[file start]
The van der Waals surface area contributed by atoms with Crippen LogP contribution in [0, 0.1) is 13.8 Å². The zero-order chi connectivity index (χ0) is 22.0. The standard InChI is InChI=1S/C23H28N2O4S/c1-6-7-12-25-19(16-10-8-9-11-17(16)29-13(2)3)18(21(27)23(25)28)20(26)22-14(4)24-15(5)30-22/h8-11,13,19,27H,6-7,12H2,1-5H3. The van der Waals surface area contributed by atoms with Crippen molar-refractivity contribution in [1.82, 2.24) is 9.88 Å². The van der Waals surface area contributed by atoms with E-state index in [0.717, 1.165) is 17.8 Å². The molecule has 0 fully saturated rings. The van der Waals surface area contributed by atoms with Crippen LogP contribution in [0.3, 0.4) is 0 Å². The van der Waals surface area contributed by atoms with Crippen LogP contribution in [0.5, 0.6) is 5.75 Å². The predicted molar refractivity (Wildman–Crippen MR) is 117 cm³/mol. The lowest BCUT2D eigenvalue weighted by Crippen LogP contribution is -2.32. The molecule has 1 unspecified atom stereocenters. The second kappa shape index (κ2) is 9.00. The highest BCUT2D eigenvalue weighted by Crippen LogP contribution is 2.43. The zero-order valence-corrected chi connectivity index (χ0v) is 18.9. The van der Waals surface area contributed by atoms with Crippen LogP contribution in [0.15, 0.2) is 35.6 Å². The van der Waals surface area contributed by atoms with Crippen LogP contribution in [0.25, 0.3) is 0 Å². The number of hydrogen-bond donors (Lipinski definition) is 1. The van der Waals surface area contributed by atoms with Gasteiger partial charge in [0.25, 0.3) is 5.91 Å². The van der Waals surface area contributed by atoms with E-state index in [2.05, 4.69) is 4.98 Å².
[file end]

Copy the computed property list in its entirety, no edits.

The van der Waals surface area contributed by atoms with Crippen LogP contribution in [0, 0.1) is 13.8 Å². The zero-order chi connectivity index (χ0) is 22.0. The standard InChI is InChI=1S/C23H28N2O4S/c1-6-7-12-25-19(16-10-8-9-11-17(16)29-13(2)3)18(21(27)23(25)28)20(26)22-14(4)24-15(5)30-22/h8-11,13,19,27H,6-7,12H2,1-5H3. The van der Waals surface area contributed by atoms with Crippen molar-refractivity contribution in [1.82, 2.24) is 9.88 Å². The van der Waals surface area contributed by atoms with E-state index in [0.717, 1.165) is 17.8 Å². The molecule has 0 fully saturated rings. The van der Waals surface area contributed by atoms with Crippen LogP contribution in [0.3, 0.4) is 0 Å². The van der Waals surface area contributed by atoms with Crippen LogP contribution in [0.5, 0.6) is 5.75 Å². The predicted molar refractivity (Wildman–Crippen MR) is 117 cm³/mol. The lowest BCUT2D eigenvalue weighted by Crippen LogP contribution is -2.32. The molecule has 1 unspecified atom stereocenters. The second kappa shape index (κ2) is 9.00. The highest BCUT2D eigenvalue weighted by Crippen LogP contribution is 2.43. The zero-order valence-corrected chi connectivity index (χ0v) is 18.9. The van der Waals surface area contributed by atoms with Crippen LogP contribution in [0.15, 0.2) is 35.6 Å². The van der Waals surface area contributed by atoms with Crippen LogP contribution in [0.25, 0.3) is 0 Å². The number of hydrogen-bond donors (Lipinski definition) is 1. The van der Waals surface area contributed by atoms with Gasteiger partial charge in [0.25, 0.3) is 5.91 Å². The van der Waals surface area contributed by atoms with E-state index in [2.05, 4.69) is 4.98 Å².